The 3 Series is our default choice to anyone looking for the Thrill Of Driving in the entry-level luxury sedan segment, and if you feared that the added length has taken all that away, you’d be mistaken. You notice almost none of the added length when driving it around town, since it is only 110mm longer, and it holds its line on corners just like the current-gen 3 Series does. We’re driving the 320Ld Luxury Line and the powertrain is unchanged from the standard car, producing 187bhp and 400nm of torque. It is more than enough to get the Gran Limousine going at a decently quick pace. If you want an even more enticing driving experience, we recommend the 330i. It is a livelier engine, and with an output of 254bhp (67bhp more than the diesel) and identical torque figure, it is considerably faster. BMW claims a 0 to 100kmph time of 7.6 seconds for the 320Ld, while the 330Li dusts that off in 6.2 seconds. For reference, the standard 320d sprints to 100kmph in 6.8 seconds (eight-tenths faster) while the 330i takes just 5.8 seconds for the same (four-tenths faster). No matter the engine choice though, the 8-speed automatic transmission will be smooth, managing almost imperceptible shifts no matter the situation.
The only thing noticeably different on the Gran Limousine is its ride quality. The suspension setup is softer than before and with the high-profile tyres (225/50 section) wrapping 17-inch rims, the Gran Limousine irons out imperfections and undulations. It feels a bit more floaty over some bumps, while the standard car tends to hug the surface, but it isn’t something that negatively affects your day to day driving experience. In fact, it makes it even more pleasurable. Unless your commute involves a lap of the Nurburgring. It is happy to sit in Eco Pro mode on the highway munching up miles with no effort, and when tackling tight and twisty ghats it will shrink itself around you and carve up corners with grace.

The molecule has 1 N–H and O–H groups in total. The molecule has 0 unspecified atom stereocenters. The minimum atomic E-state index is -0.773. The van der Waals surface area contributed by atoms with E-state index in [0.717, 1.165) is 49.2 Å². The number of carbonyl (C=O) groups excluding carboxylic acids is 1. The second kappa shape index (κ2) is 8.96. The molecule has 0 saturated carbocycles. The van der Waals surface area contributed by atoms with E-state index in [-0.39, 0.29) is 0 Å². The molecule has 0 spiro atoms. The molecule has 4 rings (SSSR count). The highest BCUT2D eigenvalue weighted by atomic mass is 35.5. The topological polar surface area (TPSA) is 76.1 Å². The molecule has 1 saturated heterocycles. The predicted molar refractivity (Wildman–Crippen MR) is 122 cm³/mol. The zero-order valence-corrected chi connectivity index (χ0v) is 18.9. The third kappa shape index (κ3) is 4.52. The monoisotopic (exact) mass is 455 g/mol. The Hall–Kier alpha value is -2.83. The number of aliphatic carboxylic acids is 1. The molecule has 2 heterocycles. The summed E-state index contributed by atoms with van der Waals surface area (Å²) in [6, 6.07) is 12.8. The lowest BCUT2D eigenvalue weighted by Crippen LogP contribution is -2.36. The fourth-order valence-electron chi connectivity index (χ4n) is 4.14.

In terms of looks, the Gran Limousine is almost identical to the standard 3 Series, the added length is only visible if you get the both body styles side by side. The Gran Limousine doesn’t seem elongated from any particular area, it looks proportionate and the short overhangs make it look athletic in a way that the 5 Series doesn’t. BMW’s designers have done a good job of hiding the extra four-inches, making it almost imperceptible to a passerby. That may also be its downfall, though. Part of the reason that the 3 Series GT was so popular was that the swoopier, almost coupe-like roofline stood out, and the ‘GT’ badge carried some extra sales on its shoulder too. This Gran Limousine isn’t going to turn any heads, at least not ones that were already turned. And those heads only turn because the G20 3 Series is already a great looking car, perhaps one of the nicest looking BMWs on sale right now, especially in M Sport trim with the more aggressive bumpers. It doesn’t have its nostrils flared to the moon either, which is a big plus for me. Essentially, if you liked the standard 3 Series, you’ll like this and vice-versa.
Pricing & Verdict
The standard 3 Series Luxury Line costs Rs 48.3 lakh, while the 5 Series Luxury Line is priced at Rs 60.9 lakh. We expect the Gran Limousine to slot in somewhere in the middle and cost between Rs 51 lakh to Rs 55 lakh.
The BMW 3 Series Gran Limousine is a lot more than ‘a 3 Series for those who prefer to be driven’. In terms of space and features, it is very similar to the 5 Series. It is also considerably more comfortable than the regular 3 Series while being almost as fun when driven hard. Sure, it carries a (relatively) less aspirational number (3, as opposed to the 5) on its bootlid, and misses out on a few creature comforts. But at that price and for most people, the 3 Series Gran Limousine will be a tough proposition to ignore.